From rough frontier soldier to capable politician, Alexander Oswald Brodie earned a reputation as a solid, honorable character in American history. Brodie’s most noteworthy claim to fame was his service as a Rough Rider alongside future president Theodore Roosevelt, who considered Brodie a lifelong friend. He later delved into politics, governing Arizona as it transformed from a lawless peripheral territory to the forty-eighth state in the Union. The stories of Brodie’s personal life, from the tragic deaths of his young wife and daughter, to the happiness he found later on, take shape to make this a biography that authentically illustrates how Brodie became the man he was. By interweaving personal history with the greater story of national heritage, biographer Charles Herner crafts a tale that is both relevant and intriguing.
For any historian interested in the evolution of the American West, Brodie’s story will give a personal account of some of the region’s most important episodes. As a young man, Alexander Brodie spent time at various forts throughout the West, responding to the demands of each different region. He later settled in Arizona, which he adopted as his homeland. He initiated the formation of the first cavalry troop that rode with Theodore Roosevelt that became known as the Rough Riders, sparking a beneficial friendship with the future president. Later, as governor of Arizona, Brodie managed the territory’s unruly political system, earning the respect of comrades and opponents.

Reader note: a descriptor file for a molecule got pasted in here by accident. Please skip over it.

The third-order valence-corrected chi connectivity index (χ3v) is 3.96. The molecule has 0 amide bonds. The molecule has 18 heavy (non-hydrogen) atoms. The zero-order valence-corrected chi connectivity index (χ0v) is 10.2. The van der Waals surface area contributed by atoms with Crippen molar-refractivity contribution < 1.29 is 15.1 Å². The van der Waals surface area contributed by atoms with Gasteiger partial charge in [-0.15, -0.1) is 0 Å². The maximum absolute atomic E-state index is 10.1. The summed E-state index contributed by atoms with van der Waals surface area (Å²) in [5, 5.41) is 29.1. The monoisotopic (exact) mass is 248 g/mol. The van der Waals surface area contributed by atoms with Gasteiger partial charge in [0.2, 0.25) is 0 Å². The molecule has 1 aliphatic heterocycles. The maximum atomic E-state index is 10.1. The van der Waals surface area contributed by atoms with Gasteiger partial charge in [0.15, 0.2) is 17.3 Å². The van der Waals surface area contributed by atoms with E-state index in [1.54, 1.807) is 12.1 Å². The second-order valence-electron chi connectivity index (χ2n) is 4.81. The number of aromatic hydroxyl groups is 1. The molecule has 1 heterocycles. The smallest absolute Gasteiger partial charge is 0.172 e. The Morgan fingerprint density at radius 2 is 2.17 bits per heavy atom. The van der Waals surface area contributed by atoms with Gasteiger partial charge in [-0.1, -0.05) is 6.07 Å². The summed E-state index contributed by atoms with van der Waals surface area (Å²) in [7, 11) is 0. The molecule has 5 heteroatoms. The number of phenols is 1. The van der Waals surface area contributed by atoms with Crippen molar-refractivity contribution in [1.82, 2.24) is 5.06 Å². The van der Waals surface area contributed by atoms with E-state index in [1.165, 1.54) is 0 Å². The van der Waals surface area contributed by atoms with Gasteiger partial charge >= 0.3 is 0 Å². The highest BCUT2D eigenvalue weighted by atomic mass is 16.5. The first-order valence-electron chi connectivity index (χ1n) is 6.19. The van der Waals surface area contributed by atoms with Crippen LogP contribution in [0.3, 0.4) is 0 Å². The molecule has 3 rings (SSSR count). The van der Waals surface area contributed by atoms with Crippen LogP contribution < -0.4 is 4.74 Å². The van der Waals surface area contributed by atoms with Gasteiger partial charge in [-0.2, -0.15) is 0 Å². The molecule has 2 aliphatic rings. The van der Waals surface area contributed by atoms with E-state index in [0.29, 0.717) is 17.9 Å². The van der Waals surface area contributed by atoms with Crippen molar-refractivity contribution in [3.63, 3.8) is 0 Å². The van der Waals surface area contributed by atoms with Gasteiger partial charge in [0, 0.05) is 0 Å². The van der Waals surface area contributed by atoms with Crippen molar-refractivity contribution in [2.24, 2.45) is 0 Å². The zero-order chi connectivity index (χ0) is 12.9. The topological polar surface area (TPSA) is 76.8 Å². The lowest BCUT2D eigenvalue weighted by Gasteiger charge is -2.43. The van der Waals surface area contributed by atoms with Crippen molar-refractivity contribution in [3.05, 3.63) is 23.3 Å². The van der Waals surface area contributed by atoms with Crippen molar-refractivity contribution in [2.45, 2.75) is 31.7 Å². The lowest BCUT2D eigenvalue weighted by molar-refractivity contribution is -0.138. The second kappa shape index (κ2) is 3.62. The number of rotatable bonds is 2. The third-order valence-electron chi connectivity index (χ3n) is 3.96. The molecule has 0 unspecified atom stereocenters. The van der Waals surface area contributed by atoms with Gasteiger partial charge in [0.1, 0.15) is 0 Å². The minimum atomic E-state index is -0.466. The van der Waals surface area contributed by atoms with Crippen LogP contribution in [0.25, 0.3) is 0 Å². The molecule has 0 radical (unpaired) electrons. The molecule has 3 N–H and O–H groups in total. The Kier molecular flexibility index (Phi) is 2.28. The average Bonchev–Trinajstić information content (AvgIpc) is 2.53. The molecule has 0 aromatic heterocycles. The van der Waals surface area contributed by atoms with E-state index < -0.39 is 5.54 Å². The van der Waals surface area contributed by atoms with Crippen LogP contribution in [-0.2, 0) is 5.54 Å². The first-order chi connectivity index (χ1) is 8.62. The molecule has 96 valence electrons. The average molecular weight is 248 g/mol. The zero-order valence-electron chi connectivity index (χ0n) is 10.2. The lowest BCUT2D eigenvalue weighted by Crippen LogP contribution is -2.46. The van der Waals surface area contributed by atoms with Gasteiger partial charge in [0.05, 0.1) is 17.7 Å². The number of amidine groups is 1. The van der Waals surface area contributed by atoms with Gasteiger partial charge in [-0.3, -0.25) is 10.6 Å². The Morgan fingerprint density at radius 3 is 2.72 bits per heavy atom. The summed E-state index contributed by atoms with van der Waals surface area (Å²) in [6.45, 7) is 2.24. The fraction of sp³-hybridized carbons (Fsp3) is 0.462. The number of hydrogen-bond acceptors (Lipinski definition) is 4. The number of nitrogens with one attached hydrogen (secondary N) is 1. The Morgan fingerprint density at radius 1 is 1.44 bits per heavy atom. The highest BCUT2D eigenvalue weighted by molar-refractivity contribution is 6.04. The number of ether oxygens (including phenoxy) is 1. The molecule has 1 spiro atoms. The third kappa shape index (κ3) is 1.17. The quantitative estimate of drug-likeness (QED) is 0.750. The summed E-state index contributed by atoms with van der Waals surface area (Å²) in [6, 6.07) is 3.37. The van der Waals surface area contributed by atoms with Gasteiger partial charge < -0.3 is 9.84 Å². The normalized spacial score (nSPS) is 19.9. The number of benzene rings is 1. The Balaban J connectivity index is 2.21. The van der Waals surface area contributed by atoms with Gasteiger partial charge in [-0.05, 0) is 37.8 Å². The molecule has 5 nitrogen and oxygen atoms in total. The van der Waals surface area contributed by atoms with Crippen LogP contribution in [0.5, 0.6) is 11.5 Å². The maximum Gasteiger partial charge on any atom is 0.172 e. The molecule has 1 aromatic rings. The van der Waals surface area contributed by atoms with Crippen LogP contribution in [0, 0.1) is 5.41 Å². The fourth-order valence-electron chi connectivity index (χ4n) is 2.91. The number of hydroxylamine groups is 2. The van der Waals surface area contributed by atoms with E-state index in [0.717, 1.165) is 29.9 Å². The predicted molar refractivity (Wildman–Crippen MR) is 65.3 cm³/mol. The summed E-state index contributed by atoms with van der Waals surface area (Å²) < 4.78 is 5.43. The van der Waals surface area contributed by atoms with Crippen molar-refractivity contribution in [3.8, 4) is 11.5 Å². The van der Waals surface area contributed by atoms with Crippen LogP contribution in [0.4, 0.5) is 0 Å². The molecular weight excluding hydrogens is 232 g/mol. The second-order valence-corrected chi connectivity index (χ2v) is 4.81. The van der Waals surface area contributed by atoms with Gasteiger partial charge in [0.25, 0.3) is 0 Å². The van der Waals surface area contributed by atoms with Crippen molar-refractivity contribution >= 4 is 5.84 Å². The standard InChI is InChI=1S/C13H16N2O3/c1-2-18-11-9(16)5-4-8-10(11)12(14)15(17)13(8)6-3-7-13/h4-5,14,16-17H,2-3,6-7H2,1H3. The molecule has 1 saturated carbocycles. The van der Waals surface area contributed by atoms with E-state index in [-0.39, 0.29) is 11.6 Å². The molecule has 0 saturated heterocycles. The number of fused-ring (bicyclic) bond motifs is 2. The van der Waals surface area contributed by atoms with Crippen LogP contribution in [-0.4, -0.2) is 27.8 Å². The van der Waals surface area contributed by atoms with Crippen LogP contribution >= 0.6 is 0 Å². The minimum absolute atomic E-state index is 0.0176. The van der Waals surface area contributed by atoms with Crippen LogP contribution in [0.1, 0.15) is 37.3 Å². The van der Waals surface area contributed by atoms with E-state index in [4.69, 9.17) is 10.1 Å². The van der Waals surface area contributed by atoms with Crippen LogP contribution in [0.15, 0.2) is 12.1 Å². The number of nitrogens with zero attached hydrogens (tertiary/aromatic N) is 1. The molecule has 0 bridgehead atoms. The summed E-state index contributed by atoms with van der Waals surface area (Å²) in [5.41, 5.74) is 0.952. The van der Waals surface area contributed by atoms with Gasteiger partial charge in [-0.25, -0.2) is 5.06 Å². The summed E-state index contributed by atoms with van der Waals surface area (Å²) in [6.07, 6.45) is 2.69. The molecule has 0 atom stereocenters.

Teacher and historian Charles Herner describes the life and accomplishments of Alexander Brodie, an intriguing figure whose accomplishments merit a careful study. Herner guides his reader through this man’s life, highlighting not only the most historically noteworthy events, but also those formative moments that shaped Brodie’s character.